US lawmaker under fire over Chinese app TikTok's usage. Here's why
The complaint claims that Omar ignored warnings about potential data sharing with the Chinese government when she used TikTok app.
Ilhan Omar, a Democratic Representative from Minnesota in US, is facing an ethics complaint over her use of Chinese app TikTok for both official and political purposes.
According to a New York Post report, the Foundation for Accountability and Civic Trust (FACT) filed a complaint on Thursday with the Office of Congressional Ethics, citing Omar's alleged violation of House rules. The complaint claims that Omar ignored warnings about potential data sharing with the Chinese government when she used the app. The Beijing-based company ByteDance Ltd is the owner of TikTok.
“Along with this political content, she has also made posts that used official government resources, including C-SPAN footage from the House floor, what appears to be a cell phone video recorded on the House floor, and an interview from what appears to be in her House office,” added the complaint, addressed to chief House ethics counsel Omar Ashmawy.
According to the complaint filed by the FACT, Ilhan Omar allegedly violated federal law by using her TikTok account for political purposes. The complaint alleges that Omar made several overtly political posts on the app, including urging viewers to support Democratic candidates, messaging Democrats volunteering for campaigns, and sharing videos of her campaigning and attending campaign events.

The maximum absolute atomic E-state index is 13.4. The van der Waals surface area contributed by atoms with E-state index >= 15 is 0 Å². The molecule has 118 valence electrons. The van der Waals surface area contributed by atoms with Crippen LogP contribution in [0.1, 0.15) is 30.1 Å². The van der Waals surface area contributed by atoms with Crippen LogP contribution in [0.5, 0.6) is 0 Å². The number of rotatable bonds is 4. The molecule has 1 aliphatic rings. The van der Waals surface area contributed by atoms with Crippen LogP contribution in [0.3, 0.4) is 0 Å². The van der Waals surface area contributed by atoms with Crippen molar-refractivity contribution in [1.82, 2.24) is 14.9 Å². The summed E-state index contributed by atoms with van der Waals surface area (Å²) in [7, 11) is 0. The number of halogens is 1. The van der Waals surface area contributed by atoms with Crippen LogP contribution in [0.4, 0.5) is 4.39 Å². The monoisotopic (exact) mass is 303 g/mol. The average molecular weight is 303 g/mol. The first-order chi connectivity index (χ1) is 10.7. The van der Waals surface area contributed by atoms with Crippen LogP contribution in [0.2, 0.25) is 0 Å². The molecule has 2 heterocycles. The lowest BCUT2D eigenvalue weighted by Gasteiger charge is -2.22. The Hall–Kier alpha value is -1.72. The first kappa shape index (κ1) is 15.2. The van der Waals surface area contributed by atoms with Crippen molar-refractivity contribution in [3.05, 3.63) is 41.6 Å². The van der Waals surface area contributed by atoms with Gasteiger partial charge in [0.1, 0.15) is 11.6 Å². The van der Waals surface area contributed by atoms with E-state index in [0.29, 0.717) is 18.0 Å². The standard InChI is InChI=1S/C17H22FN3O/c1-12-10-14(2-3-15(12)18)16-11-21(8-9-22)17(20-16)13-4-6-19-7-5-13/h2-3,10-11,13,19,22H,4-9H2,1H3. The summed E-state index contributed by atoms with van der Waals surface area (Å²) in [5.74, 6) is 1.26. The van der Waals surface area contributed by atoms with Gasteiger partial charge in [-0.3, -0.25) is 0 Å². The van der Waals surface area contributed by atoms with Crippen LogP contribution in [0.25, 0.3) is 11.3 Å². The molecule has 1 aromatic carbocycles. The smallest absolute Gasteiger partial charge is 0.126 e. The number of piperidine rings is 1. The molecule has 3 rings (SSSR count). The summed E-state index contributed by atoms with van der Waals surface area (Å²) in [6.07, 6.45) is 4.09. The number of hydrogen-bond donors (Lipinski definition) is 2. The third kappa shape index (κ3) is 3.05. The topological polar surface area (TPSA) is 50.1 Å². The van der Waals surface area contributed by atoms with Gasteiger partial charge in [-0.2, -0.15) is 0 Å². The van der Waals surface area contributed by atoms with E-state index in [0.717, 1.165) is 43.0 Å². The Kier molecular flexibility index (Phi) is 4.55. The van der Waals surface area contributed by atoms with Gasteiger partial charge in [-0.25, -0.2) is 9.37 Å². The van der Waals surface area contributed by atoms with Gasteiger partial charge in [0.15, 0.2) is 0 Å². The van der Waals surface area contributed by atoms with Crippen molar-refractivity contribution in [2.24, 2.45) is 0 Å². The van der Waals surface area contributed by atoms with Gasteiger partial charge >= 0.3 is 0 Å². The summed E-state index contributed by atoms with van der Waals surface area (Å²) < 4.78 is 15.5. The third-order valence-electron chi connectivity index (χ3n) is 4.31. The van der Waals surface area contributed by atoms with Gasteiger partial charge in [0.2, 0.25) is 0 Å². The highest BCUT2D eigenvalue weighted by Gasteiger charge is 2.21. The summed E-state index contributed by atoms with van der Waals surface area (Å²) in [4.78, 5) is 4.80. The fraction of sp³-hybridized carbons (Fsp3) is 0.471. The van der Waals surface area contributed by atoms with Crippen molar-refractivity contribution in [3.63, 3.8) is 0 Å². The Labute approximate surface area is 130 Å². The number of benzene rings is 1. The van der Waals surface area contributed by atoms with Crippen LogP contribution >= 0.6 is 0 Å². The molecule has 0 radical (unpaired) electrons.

The complaint further alleges that Omar flouted the rule of "strict separation" between campaign and official duties, which is required by federal law for members of Congress. The complaint cites nearly a dozen of Omar's posts on TikTok as evidence.
TikTok has been under scrutiny over security concerns, with both the House Committee on House Administration and the White House ordering its removal from government devices due to worries over potential espionage.
Despite these concerns, over 30 members of Congress still maintain TikTok accounts, raising bipartisan concerns that China's government could obtain data from 100 million US users through the app. Recently, the CEO of TikTok, Shou Zi Chew, faced questioning by the House Energy and Commerce Committee about his company's links to China.